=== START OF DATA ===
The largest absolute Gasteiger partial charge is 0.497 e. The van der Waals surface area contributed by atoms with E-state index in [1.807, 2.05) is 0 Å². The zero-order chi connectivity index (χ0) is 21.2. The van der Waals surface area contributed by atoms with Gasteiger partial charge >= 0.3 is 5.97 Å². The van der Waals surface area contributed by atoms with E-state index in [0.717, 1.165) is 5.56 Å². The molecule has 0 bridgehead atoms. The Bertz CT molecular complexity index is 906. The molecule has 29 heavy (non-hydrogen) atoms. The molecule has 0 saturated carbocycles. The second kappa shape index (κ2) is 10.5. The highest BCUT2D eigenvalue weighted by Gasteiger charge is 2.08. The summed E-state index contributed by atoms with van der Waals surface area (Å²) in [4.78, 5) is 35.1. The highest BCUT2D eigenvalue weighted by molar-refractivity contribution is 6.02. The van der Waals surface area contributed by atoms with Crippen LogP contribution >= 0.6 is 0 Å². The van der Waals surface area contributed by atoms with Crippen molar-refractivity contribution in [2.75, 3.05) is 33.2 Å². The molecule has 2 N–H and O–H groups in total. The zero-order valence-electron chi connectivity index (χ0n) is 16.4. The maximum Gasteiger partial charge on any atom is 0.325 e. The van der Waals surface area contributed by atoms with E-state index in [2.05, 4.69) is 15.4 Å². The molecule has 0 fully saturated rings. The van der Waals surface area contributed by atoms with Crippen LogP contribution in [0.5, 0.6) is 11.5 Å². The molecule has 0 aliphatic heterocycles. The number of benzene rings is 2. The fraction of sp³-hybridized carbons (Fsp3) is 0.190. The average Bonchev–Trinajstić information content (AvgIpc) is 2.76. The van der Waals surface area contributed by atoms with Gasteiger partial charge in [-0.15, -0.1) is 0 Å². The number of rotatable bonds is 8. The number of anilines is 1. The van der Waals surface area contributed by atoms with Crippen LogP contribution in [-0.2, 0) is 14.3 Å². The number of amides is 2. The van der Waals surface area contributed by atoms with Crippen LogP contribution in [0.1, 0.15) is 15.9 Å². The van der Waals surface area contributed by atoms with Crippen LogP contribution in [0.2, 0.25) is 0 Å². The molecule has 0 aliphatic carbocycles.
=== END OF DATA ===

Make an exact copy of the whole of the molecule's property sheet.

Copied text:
The largest absolute Gasteiger partial charge is 0.497 e. The van der Waals surface area contributed by atoms with E-state index in [1.807, 2.05) is 0 Å². The zero-order chi connectivity index (χ0) is 21.2. The van der Waals surface area contributed by atoms with Gasteiger partial charge >= 0.3 is 5.97 Å². The van der Waals surface area contributed by atoms with E-state index in [0.717, 1.165) is 5.56 Å². The molecule has 0 bridgehead atoms. The Bertz CT molecular complexity index is 906. The molecule has 29 heavy (non-hydrogen) atoms. The molecule has 0 saturated carbocycles. The second kappa shape index (κ2) is 10.5. The highest BCUT2D eigenvalue weighted by Gasteiger charge is 2.08. The summed E-state index contributed by atoms with van der Waals surface area (Å²) in [4.78, 5) is 35.1. The highest BCUT2D eigenvalue weighted by molar-refractivity contribution is 6.02. The van der Waals surface area contributed by atoms with Crippen LogP contribution >= 0.6 is 0 Å². The van der Waals surface area contributed by atoms with Crippen molar-refractivity contribution in [2.75, 3.05) is 33.2 Å². The molecule has 2 N–H and O–H groups in total. The zero-order valence-electron chi connectivity index (χ0n) is 16.4. The maximum Gasteiger partial charge on any atom is 0.325 e. The van der Waals surface area contributed by atoms with E-state index in [2.05, 4.69) is 15.4 Å². The molecule has 0 fully saturated rings. The van der Waals surface area contributed by atoms with Crippen LogP contribution in [0.5, 0.6) is 11.5 Å². The molecule has 0 aliphatic heterocycles. The number of benzene rings is 2. The fraction of sp³-hybridized carbons (Fsp3) is 0.190. The average Bonchev–Trinajstić information content (AvgIpc) is 2.76. The van der Waals surface area contributed by atoms with Gasteiger partial charge in [-0.15, -0.1) is 0 Å². The number of rotatable bonds is 8. The number of anilines is 1. The van der Waals surface area contributed by atoms with Crippen LogP contribution in [-0.2, 0) is 14.3 Å². The number of amides is 2. The van der Waals surface area contributed by atoms with Crippen LogP contribution in [0.1, 0.15) is 15.9 Å². The van der Waals surface area contributed by atoms with Crippen LogP contribution in [0.2, 0.25) is 0 Å². The molecule has 0 aliphatic carbocycles.